There are many ways you can take your dark leafy greens and transform them into something delicious that still gives you its health benefits. It’s all about getting creative in the kitchen and you work towards a healthy, balanced diet!
Our Top Green Vegetable List
Now that you know more about the benefits of eating more green vegetables, let’s explore which green vegetables you need to add to your next dinner plate!
These are our top picks for the best green vegetable options you can add to any diet.
Spinach is one of the most popular leafy greens on our list, and for good reason!
This green vegetable is packed with nutritional benefits, including vitamin k and high levels of folate. It also contains vitamin c, vitamin a, vitamin b6, calcium, iron, potassium, manganese, and other beneficial nutrients.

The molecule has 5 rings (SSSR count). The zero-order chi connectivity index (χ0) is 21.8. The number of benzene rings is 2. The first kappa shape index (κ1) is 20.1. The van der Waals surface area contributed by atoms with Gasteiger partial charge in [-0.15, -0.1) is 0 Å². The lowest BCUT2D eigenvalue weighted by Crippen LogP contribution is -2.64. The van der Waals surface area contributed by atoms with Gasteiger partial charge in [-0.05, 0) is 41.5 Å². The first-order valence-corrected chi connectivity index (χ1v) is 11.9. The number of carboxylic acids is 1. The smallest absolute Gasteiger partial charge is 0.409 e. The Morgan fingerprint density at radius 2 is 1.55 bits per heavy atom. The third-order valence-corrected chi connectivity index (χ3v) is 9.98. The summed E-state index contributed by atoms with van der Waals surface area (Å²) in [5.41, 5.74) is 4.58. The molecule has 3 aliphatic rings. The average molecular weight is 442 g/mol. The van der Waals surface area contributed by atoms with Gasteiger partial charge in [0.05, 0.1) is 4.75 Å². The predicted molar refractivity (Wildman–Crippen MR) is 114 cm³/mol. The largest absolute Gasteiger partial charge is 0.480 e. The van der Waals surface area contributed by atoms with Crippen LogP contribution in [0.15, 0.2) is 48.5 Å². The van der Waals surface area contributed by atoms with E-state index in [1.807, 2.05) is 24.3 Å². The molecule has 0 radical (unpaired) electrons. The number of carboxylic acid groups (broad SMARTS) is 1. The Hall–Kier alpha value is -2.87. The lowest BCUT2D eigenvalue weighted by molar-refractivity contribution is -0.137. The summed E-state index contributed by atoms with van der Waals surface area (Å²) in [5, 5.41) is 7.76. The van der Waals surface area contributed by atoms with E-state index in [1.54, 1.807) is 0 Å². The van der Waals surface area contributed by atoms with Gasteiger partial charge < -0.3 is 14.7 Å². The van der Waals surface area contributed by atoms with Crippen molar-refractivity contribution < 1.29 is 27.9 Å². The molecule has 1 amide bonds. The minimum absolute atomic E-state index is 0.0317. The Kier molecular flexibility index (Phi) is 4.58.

The best part? Spinach is super easy to incorporate into several dishes! Add spinach to a smoothie, use it as a base in a salad, put it in sandwiches, add it to pasta, saute it into stir-fries, and much more.
Collard greens are another nutrient-dense leafy green. When eating collard greens, you’ll be taking in vitamins like vitamins a, c, and k, and high amounts of calcium.
Dark leafy greens like collard greens and kale tend to have a slightly bitter taste, so we recommend trying these cooked rather than raw. This green is commonly steamed, boiled, braised, or sauteed. It’s easy to incorporate into a stir fry, add to a salad, or add in a smoothie. Cooked collard greens are also popular on their own, sauteed until tender and served as a side dish.
Kale is another popular vegetable and is often a top pick when it comes to leafy green vegetables. Like other leafy greens, kale has a ton of fiber, is dense in vitamins and minerals, and has anti-inflammatory properties. In fact, one cup of kale goes over your daily needs for vitamins a, c and k, making it an easy way to get in your daily nutrients.